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How to improve turning accuracy?

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  • How to improve turning accuracy?

    Most of the turning that I do is general purpose stuff (say +/- 4 thou) and has no need for great precision. However, lately I've been trying to turn shafts and bore holes to within a thou and am finding that a challenge. Typically I turn down to 5 or so thou over, measure with a micrometer, adjust and ... overshoot.

    The cross slide has some backlash but as I'm not changing direction I wouldn't have thought that would have a great influence. The dial is graduated to 1 thou increments on diameter, so I'm thinking that I shouldn't need to be putting the compound on odd angles, and the lathe is a big solid thing (12x30), so flex while possible shouldn't be a major consideration. This happens with carbide as well as (freshly sharpened) HSS.

    From those who regularly do this sort of thing, what are the rules/ tricks for this operation. Is it just practice? Should I be locking the cross slide once adjusted even if it is a light cut? Taking more than one spring cut before measuring? I could rough down closer to the desired dimension but suspect the radius on the cutter tip will start to come into play.

    Michael

  • #2
    Always make sure backlash is out, and for a one-off part (as opposed to high-production) take TWO final cuts of the same depth-of-cut. Try to have your final cuts at least equal-to or greater-than any radius on the tip of the tool.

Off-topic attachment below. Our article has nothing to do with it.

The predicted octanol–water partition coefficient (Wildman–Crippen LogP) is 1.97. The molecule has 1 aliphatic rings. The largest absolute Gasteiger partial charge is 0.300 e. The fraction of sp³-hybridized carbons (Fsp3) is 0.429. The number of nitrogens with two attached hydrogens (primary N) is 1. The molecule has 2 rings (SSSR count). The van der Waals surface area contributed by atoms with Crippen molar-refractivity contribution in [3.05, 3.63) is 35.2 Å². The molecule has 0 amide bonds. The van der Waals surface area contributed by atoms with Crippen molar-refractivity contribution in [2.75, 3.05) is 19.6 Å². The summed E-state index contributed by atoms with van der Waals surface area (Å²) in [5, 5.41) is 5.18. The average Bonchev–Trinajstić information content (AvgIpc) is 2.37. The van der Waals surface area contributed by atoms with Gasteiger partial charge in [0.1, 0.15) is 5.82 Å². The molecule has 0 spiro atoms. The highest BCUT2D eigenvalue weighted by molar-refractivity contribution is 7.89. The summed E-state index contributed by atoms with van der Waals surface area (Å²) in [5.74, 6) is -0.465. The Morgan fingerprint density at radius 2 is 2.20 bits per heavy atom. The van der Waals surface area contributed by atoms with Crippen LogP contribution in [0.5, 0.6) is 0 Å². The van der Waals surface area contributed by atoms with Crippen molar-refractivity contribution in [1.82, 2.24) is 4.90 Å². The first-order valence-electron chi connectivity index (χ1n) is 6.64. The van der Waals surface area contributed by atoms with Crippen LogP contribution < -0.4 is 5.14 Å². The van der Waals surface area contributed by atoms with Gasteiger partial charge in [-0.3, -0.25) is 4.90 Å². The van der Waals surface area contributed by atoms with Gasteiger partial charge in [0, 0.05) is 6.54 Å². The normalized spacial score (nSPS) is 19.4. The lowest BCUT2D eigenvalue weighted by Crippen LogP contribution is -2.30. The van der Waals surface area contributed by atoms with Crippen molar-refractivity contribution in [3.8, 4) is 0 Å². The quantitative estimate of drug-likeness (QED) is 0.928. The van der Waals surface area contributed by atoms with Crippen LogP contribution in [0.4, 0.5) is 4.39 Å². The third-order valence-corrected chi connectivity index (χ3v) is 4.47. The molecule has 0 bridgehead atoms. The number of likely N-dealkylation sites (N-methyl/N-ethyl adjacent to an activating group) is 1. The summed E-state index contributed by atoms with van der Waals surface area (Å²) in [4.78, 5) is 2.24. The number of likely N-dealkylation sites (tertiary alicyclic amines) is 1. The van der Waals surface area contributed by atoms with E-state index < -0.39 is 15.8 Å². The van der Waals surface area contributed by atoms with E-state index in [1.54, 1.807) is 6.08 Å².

By taking two final cuts you can make the first cut, measure deviation from target size, then adjust the infeed for the second cut accordingly.

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    • #3
      Michael,
      You need to practice a bit more, and play with parameters: DOC and feed rate.

      If you're turning something down, taking a .030" cut, measure it after every pass to see if it's actually being reduced by .060". When you change to a .005" DOC, the part will almost certainly be reduced by more than .010", due to the spring in your setup. Lighter DOC -> less spring -> more DOC than planned.

      When you want to hit a given dimension, the best thing is to back off on your DOC well before the final pass. IE: go from a .030" cut to a .005", when still maybe .020" from final dimension.

      If you change your feed rate, say to get a smoother final finish, you'll also tend to overshoot and make your part undersize. Same reason as above.

      Again, experiment and you'll be able to do much better. That said, I'll sometimes take the last .001" off with a file. It doesn't take long, and you can hit the dimension right on the nose. Plus, if your lathe is cutting a slight taper, you can usually correct it at that time.

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      • #4